1

and thanks for any assistance

For:

public abstract class EntityBase
{    
 protected void Create(EntityBase c)    
 {        
    Log.Audit(c);
 }
}

public class Customer : EntityBase
{    
 public void CreateCustomer(Customer c)    
 {        
  Create(c);    
 }    
 }
}

public class Car : EntityBase
{    
 public void CreateCar(Car c)    
 {        
  Create(c);    
 }    
 }
}

For the above example 1) How would you implement the method signature for: Log.Audit(c);

2) Inside the method Audit(c) we will need to cast c to it's appropriate type, and go through the entire object's properties for auditing purposes. How would this be accomplished. I'm thinking something like....

public Audit(T t)
{
 switch (t.GetType())
 {
 case Customer:
    //Audit Customer
    Audit(<Customer> t); 
    break;
 case Car:
    //Audit Car
    Audit(<Car> t); 
 }
}

Just a guess, any help would be great.

Note: If you can think of a better way of architecting this method, please let me know.

Thanks again. Steven

3

I almost always use reflection when doing auditing. If you have properties that have attributes (say ColumnAttribute) that distinguish them you can use the attributes to find those properties that you want to audit. You can always create an attribute to use and apply it if need be. The simplest thing, however, is just to audit the public properties of the class.

public void Audit( T t )
{
     foreach (var property in t.GetType().GetProperties())
     {
         var value = property.GetValue(t,null);
         ...do something with property.Name and value...
     }
}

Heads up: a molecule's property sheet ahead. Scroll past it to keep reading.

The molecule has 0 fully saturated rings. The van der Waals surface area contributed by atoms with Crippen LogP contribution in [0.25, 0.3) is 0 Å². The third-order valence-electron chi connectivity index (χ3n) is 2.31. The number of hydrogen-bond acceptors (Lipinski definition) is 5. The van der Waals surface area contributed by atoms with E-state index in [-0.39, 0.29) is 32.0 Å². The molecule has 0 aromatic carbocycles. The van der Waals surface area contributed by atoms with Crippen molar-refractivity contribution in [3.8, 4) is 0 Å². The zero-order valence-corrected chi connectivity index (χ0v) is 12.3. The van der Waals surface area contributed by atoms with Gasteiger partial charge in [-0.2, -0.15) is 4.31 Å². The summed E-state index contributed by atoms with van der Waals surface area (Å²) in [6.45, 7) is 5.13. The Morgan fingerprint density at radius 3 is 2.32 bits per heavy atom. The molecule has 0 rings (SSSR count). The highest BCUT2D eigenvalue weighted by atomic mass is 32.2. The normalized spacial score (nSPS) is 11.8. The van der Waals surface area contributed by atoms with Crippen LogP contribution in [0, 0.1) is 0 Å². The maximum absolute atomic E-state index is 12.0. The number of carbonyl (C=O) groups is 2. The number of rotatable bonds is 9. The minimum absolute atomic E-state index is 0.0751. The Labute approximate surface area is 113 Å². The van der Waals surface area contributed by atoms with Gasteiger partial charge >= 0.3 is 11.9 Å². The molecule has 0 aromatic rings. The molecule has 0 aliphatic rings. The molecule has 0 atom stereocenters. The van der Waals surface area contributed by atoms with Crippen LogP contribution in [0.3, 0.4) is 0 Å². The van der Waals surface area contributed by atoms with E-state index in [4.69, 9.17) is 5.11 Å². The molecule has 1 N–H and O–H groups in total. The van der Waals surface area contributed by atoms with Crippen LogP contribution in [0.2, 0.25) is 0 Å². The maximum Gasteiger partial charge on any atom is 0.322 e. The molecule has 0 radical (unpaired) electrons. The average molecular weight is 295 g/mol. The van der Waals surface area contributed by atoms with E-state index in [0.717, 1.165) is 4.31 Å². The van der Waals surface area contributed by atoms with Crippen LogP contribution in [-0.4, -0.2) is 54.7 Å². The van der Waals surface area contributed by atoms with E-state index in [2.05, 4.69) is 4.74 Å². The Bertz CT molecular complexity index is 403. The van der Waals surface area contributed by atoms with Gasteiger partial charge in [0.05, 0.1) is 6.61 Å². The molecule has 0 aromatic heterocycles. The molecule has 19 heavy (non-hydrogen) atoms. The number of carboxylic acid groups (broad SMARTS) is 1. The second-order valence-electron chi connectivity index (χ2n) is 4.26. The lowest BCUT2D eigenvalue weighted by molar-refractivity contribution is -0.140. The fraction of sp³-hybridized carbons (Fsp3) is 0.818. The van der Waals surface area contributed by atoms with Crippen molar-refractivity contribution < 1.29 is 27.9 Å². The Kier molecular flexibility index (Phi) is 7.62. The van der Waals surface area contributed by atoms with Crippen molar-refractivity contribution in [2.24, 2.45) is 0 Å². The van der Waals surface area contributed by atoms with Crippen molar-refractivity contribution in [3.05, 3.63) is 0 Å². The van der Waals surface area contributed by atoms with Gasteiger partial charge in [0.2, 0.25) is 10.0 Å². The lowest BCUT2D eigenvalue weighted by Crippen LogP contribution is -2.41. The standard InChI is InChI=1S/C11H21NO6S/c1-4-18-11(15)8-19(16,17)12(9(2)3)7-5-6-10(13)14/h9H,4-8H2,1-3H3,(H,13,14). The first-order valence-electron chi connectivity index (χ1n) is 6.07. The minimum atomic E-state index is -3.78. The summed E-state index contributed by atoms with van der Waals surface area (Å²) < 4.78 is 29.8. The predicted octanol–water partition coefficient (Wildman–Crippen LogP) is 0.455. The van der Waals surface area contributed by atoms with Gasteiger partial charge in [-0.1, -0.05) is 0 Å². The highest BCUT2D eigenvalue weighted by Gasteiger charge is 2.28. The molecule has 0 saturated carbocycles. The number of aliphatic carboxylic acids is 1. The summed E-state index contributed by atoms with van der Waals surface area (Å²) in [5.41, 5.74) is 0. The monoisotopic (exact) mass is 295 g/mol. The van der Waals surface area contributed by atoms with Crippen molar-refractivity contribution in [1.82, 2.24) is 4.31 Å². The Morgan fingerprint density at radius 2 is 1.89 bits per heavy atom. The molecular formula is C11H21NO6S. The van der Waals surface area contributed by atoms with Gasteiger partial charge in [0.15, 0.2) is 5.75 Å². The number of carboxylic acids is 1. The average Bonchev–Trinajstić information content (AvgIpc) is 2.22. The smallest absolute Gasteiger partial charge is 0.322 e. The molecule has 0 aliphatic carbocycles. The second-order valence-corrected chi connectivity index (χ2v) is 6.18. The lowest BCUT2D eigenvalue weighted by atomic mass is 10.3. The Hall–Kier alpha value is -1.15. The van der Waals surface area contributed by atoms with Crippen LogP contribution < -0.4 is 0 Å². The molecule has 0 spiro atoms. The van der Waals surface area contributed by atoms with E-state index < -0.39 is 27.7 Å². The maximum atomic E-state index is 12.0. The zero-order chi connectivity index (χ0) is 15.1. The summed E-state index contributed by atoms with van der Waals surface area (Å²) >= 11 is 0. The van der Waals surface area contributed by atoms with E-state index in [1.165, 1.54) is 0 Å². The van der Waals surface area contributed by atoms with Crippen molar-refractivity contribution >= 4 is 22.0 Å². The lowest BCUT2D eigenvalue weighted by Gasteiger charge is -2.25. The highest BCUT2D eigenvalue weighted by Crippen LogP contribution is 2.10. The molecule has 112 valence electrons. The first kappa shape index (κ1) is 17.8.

You can get idea of how I use this for LINQ to SQL at http://farm-fresh-code.blogspot.com/2009/05/auditing-inserts-and-updates-using-linq.html.

5

In a method, when you have switches or if/else constructs to decide how to dispatch methods, it's a telltale sign you're not using polymorphism.

One solution would be to make Audit() a virtual method of EntityBase and have Audit call it on the instances (so you override Audit in Customer or Car)

You can as a bonus provide a default implementation using reflection that goes through every property of the inherited class to dump it.

public abstract class EntityBase
{    
     protected void Create(EntityBase c)    
     {        
       Audit(c);
     }

     public virtual void Audit()
    {
    //Default audit code here, using reflection for instance
    }     
}

public class Car : EntityBase
{
    //Does not override, uses default Audit Code
}

public class Hamster : EntityBase
{
    public override void Audit()
    {
        //Specific code here..
    }
}

If you don't want to have the Audit responsability inside the Entity class or one of its inheritors, you'll have to go the reflection way.

0

I would recommend that the base class should never know anything about the derrived classes. In this case: if you add another derrived class you also need to change the base class everytime. Because of this the suggestion of Yann Schwartz is better than your approach.

A problem might be the tight bonds of Customer/Car/... logic with the autdit functionality (see single responsiblity principle). This might be a plus for reflection (as already suggested above and even if it might be slower) but this can get very complex if you want to implement a common aproach for all purposes. It is a better practice to delegate the problem to a separate part you can use like a plugin that can be attached aspect oriented programming. Several frameworks already support this aproach.

If you want to "outsource" your switch case problem you can use the strategy pattern. You can find an example I often used in c# without a special framework here.

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